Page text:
School board seeks law change as extra activities slashed

School board seeks law change as extra activities slashed

SMITHFIELD – Students may be asked but not mandated to pay for field trips and advanced placement testing, said the Smithfield School Committee in a resolution sent to the state.

The resolution passed by the School Committee last week asks that the following additional line be added to state law: “This prohibition does not apply to school-sponsored field trips and AP/specialized exams in which parents can be asked for funding, as long as the district provides some (funding) support to student(s) whose family cannot afford the cost of the trip or exam.”

In April, former Education Commissioner Ken Wagner said that school trips may only be funded through budgeting instructional programs where all students have the same ability to attend, as well as fundraising to supplement district budgeted funds without mandated goals. He added that students may only be charged for a trip if it is not organized using district resources or funded staff time.

According to Smithfield’s resolution, signed by School Committee Chairwoman Rose Marie Cipriano, the state’s ruling has had the unintended consequences of severely reducing, if not eliminating, extracurricular opportunities.

“In essence, this means that once-in-a-lifetime opportunities for students, such as band or choral trips, national competitions, study tours of major cities and historical sites, and other important programs will be eliminated from public schools …” the resolution states.

The resolution adds that districts can’t afford the costs of fully funding enrichment activities.

Smithfield’s current policies are in keeping with state law, said Supt. Judy Paolucci on Tuesday. The district is accepting donations, she said, but had to end many of its big-ticket school trips this year. Donations are covering many of the smaller trips.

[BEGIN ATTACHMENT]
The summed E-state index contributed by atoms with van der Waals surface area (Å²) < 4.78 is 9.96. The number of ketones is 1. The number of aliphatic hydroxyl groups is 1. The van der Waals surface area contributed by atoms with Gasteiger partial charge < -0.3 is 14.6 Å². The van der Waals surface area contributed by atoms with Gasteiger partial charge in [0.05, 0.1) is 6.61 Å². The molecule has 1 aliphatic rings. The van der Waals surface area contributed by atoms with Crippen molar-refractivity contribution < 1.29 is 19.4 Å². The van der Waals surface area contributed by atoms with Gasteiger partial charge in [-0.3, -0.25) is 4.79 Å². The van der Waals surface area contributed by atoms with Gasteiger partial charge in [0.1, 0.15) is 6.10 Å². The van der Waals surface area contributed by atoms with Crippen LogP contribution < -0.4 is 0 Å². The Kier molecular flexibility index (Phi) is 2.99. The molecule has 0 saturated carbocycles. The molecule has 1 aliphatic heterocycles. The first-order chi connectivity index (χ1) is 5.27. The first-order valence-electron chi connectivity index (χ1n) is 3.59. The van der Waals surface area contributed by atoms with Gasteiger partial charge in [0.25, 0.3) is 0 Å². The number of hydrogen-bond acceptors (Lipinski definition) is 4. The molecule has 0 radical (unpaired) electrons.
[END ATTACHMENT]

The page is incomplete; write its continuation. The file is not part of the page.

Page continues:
Paolucci said the state’s current wording could prevent the district from charging students for AP testing fees as well. She said the district under current policy pays the testing fees for students who can’t afford it, and charges those who can pay.

“This is a well-established practice and has served us well. We are concerned that the new guidance from RIDE suggests that we should not be charging at all,” Paolucci said.

She estimated that the change from not charging any AP testing fees will cost the district $14,000.

Paolucci said the district will talk more about the field trip and AP testing funding during budget season.

“If we spend $14,000 on these fees, we are taking away from other programs in the district,” Paolucci said.

She said the district understands the potential positive financial impact AP classes can have in the long run, often saving students from being charged for the courses in college.

“Students in Rhode Island and across the world recognize this course and exam and the kids can get a semester free. They get (college) credit for the course taken,” Cipriano added.

She said she hopes the current practice continues.

“I hope they reconsider that part of the law,” Paolucci said.